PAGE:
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Slug Bubbles

Introduction
Public summary: 

Does the diameter effect how fast water drains from a sealed tube? Watch the bubbles produced and see which is fastest.

Does a tube of water drain more slowly with a bung in the top?
Useful information
Kit List: 

3 tubes of different diameters but similar lengths held vertically on a board.
Frame
Experiment Box
Bolts
Plugs that fit the tubes
A small pile of straws.
A jug for filling tubes.
A couple of differently sized funnels for filling tubes.

Packing Away: 

Dry it as far as possible, pack into its box. The tubes are stored outside the box in cardboard with smaller tubes nested in bigger ones. The box also contains equipment for Animal Cognition and Water Fibre Optics which should be moved elsewhere as the box forms part of this experiment. Water Fibre Optics is fragile so be careful when doing this.

Frequency of use: 
3
Explanation
Explanation: 

This experiment uses perspex tubes which are clamped to a board, and can be filled with water. When the bung at the bottom of a tube is pulled out, it empties. If there is a bung in the top, it empties much more slowly, as the air has to get in the bottom (a 'slug bubble').

What to do.

Put a bung in the bottom of a tube.
Fill it up with water using funnel and jug. Kids really want to help fill them up, and this is a good way of getting them involved.
Ask what they think will happen when the bung is removed: does the water rush out, drip out slowly, stay in etc.?
Ask if they think it'll come out fast enough to get their shoes wet.
Then ask if they're willing to test their hypothesis in reality, or take a few steps back and remember where their shoes were at the time (I normally look at the parents for confirmation of feet wetting next!)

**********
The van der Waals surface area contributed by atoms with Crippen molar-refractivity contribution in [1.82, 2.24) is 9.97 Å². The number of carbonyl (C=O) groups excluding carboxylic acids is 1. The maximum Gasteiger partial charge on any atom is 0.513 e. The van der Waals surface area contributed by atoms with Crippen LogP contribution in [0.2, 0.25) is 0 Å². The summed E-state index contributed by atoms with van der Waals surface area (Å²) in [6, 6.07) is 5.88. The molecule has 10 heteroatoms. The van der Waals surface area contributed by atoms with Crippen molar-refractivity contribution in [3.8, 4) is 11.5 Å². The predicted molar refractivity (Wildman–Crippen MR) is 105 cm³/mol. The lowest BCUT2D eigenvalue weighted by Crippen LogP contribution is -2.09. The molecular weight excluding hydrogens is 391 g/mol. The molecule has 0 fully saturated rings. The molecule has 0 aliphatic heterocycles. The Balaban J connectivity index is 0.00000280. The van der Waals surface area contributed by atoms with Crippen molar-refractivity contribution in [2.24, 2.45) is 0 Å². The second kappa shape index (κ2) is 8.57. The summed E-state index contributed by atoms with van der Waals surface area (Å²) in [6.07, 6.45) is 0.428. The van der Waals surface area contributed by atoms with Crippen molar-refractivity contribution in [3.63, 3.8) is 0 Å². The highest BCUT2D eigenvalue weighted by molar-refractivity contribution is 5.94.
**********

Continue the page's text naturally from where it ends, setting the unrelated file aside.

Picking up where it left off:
Count down and remove the plug. SPLASH :-)
What happened?
Water rushed out etc...

Why?
Gravity pulled the water towards the ground and when the water came out of the tube, and air replaced it from the top. (Notice the subtle hint for the next stage.)
Get it filled it up again, but this time put a bung in the top as well.
WARNING: Make sure you hold the bottom bung on when you put the top bung in as water is not particularly compressible, and you can easily force the bottom bung out by pushing the top one in.
Now ask them what'll happen.
Then demonstrate - you can ask one of them to remove it this time :-)
Did they see the bubble go up the tube? Get them to try to explain what was going on. My explanation is just that for water to come out of the tube, air has to get in, as there can't be nothing in the tube (vacuum) as the high air pressure around will not allow it. However, it did not all stay in there because the hole at the bottom was nice and large allowing air and water to swap. You can see the air going in - it goes up the middle in the form of a big bubble, called a 'slug bubble'. The water flows out down the sides.

Next we have a race...
Fill up all the tubes, put bungs in both ends, and recruit some help to get it started. (You will probably have to loosen off the bungs in the bigger ones, as they are quite difficult to remove.